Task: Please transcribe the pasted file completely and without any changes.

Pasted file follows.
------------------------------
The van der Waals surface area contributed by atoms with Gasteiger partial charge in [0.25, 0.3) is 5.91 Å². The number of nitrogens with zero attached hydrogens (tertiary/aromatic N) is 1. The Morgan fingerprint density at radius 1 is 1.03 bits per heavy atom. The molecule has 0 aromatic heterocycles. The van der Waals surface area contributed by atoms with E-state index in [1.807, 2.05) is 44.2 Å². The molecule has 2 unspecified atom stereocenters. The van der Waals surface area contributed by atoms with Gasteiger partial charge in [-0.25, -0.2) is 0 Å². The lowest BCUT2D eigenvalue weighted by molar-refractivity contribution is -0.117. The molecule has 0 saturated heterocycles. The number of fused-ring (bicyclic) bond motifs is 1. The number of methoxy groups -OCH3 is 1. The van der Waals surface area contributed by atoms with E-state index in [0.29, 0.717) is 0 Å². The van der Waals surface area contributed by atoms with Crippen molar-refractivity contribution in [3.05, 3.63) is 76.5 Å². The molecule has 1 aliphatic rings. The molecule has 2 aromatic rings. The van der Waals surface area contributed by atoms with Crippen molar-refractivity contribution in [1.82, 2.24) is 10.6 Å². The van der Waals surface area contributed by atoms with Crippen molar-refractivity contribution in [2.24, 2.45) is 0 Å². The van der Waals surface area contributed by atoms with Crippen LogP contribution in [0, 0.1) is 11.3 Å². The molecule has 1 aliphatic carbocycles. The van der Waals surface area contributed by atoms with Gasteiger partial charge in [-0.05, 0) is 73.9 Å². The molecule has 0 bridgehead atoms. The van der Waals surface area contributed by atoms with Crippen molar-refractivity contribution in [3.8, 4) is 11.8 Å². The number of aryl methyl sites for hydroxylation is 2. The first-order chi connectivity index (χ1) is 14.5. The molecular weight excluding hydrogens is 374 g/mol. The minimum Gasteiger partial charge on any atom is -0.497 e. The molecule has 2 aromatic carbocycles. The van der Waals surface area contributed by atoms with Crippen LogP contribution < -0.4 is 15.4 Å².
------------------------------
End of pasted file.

The van der Waals surface area contributed by atoms with Gasteiger partial charge in [0.25, 0.3) is 5.91 Å². The number of nitrogens with zero attached hydrogens (tertiary/aromatic N) is 1. The Morgan fingerprint density at radius 1 is 1.03 bits per heavy atom. The molecule has 0 aromatic heterocycles. The van der Waals surface area contributed by atoms with E-state index in [1.807, 2.05) is 44.2 Å². The molecule has 2 unspecified atom stereocenters. The van der Waals surface area contributed by atoms with Gasteiger partial charge in [-0.25, -0.2) is 0 Å². The lowest BCUT2D eigenvalue weighted by molar-refractivity contribution is -0.117. The molecule has 0 saturated heterocycles. The number of fused-ring (bicyclic) bond motifs is 1. The number of methoxy groups -OCH3 is 1. The van der Waals surface area contributed by atoms with E-state index in [0.29, 0.717) is 0 Å². The van der Waals surface area contributed by atoms with Crippen molar-refractivity contribution in [3.05, 3.63) is 76.5 Å². The molecule has 1 aliphatic rings. The molecule has 2 aromatic rings. The van der Waals surface area contributed by atoms with Crippen molar-refractivity contribution in [1.82, 2.24) is 10.6 Å². The van der Waals surface area contributed by atoms with Crippen molar-refractivity contribution in [2.24, 2.45) is 0 Å². The van der Waals surface area contributed by atoms with Crippen LogP contribution in [0, 0.1) is 11.3 Å². The molecule has 1 aliphatic carbocycles. The van der Waals surface area contributed by atoms with Gasteiger partial charge in [-0.05, 0) is 73.9 Å². The molecule has 0 bridgehead atoms. The van der Waals surface area contributed by atoms with Crippen molar-refractivity contribution in [3.8, 4) is 11.8 Å². The number of aryl methyl sites for hydroxylation is 2. The first-order chi connectivity index (χ1) is 14.5. The molecular weight excluding hydrogens is 374 g/mol. The minimum Gasteiger partial charge on any atom is -0.497 e. The molecule has 2 aromatic carbocycles. The van der Waals surface area contributed by atoms with Crippen LogP contribution < -0.4 is 15.4 Å².